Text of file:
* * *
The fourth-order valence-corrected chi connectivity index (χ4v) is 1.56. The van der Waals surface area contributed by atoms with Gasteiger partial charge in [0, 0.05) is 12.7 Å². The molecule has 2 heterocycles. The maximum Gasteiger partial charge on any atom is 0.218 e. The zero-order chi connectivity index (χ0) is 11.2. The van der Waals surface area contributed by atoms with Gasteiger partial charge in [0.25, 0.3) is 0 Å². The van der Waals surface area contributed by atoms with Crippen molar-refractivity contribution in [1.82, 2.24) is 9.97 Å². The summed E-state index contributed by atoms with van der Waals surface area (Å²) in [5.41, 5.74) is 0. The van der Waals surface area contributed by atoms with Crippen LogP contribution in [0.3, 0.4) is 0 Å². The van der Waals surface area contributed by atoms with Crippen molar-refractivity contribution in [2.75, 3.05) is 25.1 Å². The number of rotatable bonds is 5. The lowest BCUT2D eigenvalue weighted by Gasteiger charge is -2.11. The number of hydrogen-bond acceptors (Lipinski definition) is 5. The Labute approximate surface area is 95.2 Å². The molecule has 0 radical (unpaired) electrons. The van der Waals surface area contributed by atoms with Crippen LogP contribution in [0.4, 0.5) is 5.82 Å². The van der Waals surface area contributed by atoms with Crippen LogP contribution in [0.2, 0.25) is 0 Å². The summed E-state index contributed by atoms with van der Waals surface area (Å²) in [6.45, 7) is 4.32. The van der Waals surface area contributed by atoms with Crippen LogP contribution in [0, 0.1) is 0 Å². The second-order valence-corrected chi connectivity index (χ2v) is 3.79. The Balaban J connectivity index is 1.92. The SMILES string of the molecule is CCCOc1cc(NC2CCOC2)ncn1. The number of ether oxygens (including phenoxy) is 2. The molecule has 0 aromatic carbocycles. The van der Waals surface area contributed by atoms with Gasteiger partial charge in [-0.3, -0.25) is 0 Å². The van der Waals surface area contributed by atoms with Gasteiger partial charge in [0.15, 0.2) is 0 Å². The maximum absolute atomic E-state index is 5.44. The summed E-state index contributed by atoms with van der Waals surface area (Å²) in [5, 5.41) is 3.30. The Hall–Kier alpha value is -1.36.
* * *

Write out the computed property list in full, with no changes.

The fourth-order valence-corrected chi connectivity index (χ4v) is 1.56. The van der Waals surface area contributed by atoms with Gasteiger partial charge in [0, 0.05) is 12.7 Å². The molecule has 2 heterocycles. The maximum Gasteiger partial charge on any atom is 0.218 e. The zero-order chi connectivity index (χ0) is 11.2. The van der Waals surface area contributed by atoms with Gasteiger partial charge in [0.25, 0.3) is 0 Å². The van der Waals surface area contributed by atoms with Crippen molar-refractivity contribution in [1.82, 2.24) is 9.97 Å². The summed E-state index contributed by atoms with van der Waals surface area (Å²) in [5.41, 5.74) is 0. The van der Waals surface area contributed by atoms with Crippen LogP contribution in [0.3, 0.4) is 0 Å². The van der Waals surface area contributed by atoms with Crippen molar-refractivity contribution in [2.75, 3.05) is 25.1 Å². The number of rotatable bonds is 5. The lowest BCUT2D eigenvalue weighted by Gasteiger charge is -2.11. The number of hydrogen-bond acceptors (Lipinski definition) is 5. The Labute approximate surface area is 95.2 Å². The molecule has 0 radical (unpaired) electrons. The van der Waals surface area contributed by atoms with Crippen LogP contribution in [0.4, 0.5) is 5.82 Å². The van der Waals surface area contributed by atoms with Crippen LogP contribution in [0.2, 0.25) is 0 Å². The summed E-state index contributed by atoms with van der Waals surface area (Å²) in [6.45, 7) is 4.32. The van der Waals surface area contributed by atoms with Crippen LogP contribution in [0, 0.1) is 0 Å². The second-order valence-corrected chi connectivity index (χ2v) is 3.79. The Balaban J connectivity index is 1.92. The SMILES string of the molecule is CCCOc1cc(NC2CCOC2)ncn1. The number of ether oxygens (including phenoxy) is 2. The molecule has 0 aromatic carbocycles. The van der Waals surface area contributed by atoms with Gasteiger partial charge in [-0.3, -0.25) is 0 Å². The van der Waals surface area contributed by atoms with Gasteiger partial charge in [0.15, 0.2) is 0 Å². The maximum absolute atomic E-state index is 5.44. The summed E-state index contributed by atoms with van der Waals surface area (Å²) in [5, 5.41) is 3.30. The Hall–Kier alpha value is -1.36.